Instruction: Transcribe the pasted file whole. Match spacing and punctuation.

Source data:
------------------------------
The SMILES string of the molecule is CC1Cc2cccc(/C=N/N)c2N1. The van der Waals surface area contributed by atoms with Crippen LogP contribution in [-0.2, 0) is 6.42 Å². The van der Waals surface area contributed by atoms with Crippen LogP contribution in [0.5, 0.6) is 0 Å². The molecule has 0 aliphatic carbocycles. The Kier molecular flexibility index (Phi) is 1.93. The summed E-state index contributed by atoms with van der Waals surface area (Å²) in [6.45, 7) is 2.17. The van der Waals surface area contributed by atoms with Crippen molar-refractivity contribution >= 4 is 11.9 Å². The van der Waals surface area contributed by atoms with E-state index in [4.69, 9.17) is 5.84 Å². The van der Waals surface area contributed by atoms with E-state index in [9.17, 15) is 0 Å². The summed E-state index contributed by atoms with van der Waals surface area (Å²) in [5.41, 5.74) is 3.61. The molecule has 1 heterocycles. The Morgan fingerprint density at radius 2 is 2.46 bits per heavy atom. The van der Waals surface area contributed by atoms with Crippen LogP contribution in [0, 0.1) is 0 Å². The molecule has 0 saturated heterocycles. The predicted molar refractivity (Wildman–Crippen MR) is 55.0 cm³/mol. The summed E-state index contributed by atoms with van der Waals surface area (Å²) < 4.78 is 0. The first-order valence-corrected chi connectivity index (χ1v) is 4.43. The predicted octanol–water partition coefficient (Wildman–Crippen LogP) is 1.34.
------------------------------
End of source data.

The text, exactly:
The SMILES string of the molecule is CC1Cc2cccc(/C=N/N)c2N1. The van der Waals surface area contributed by atoms with Crippen LogP contribution in [-0.2, 0) is 6.42 Å². The van der Waals surface area contributed by atoms with Crippen LogP contribution in [0.5, 0.6) is 0 Å². The molecule has 0 aliphatic carbocycles. The Kier molecular flexibility index (Phi) is 1.93. The summed E-state index contributed by atoms with van der Waals surface area (Å²) in [6.45, 7) is 2.17. The van der Waals surface area contributed by atoms with Crippen molar-refractivity contribution >= 4 is 11.9 Å². The van der Waals surface area contributed by atoms with E-state index in [4.69, 9.17) is 5.84 Å². The van der Waals surface area contributed by atoms with E-state index in [9.17, 15) is 0 Å². The summed E-state index contributed by atoms with van der Waals surface area (Å²) in [5.41, 5.74) is 3.61. The molecule has 1 heterocycles. The Morgan fingerprint density at radius 2 is 2.46 bits per heavy atom. The van der Waals surface area contributed by atoms with Crippen LogP contribution in [0, 0.1) is 0 Å². The molecule has 0 saturated heterocycles. The predicted molar refractivity (Wildman–Crippen MR) is 55.0 cm³/mol. The summed E-state index contributed by atoms with van der Waals surface area (Å²) < 4.78 is 0. The first-order valence-corrected chi connectivity index (χ1v) is 4.43. The predicted octanol–water partition coefficient (Wildman–Crippen LogP) is 1.34.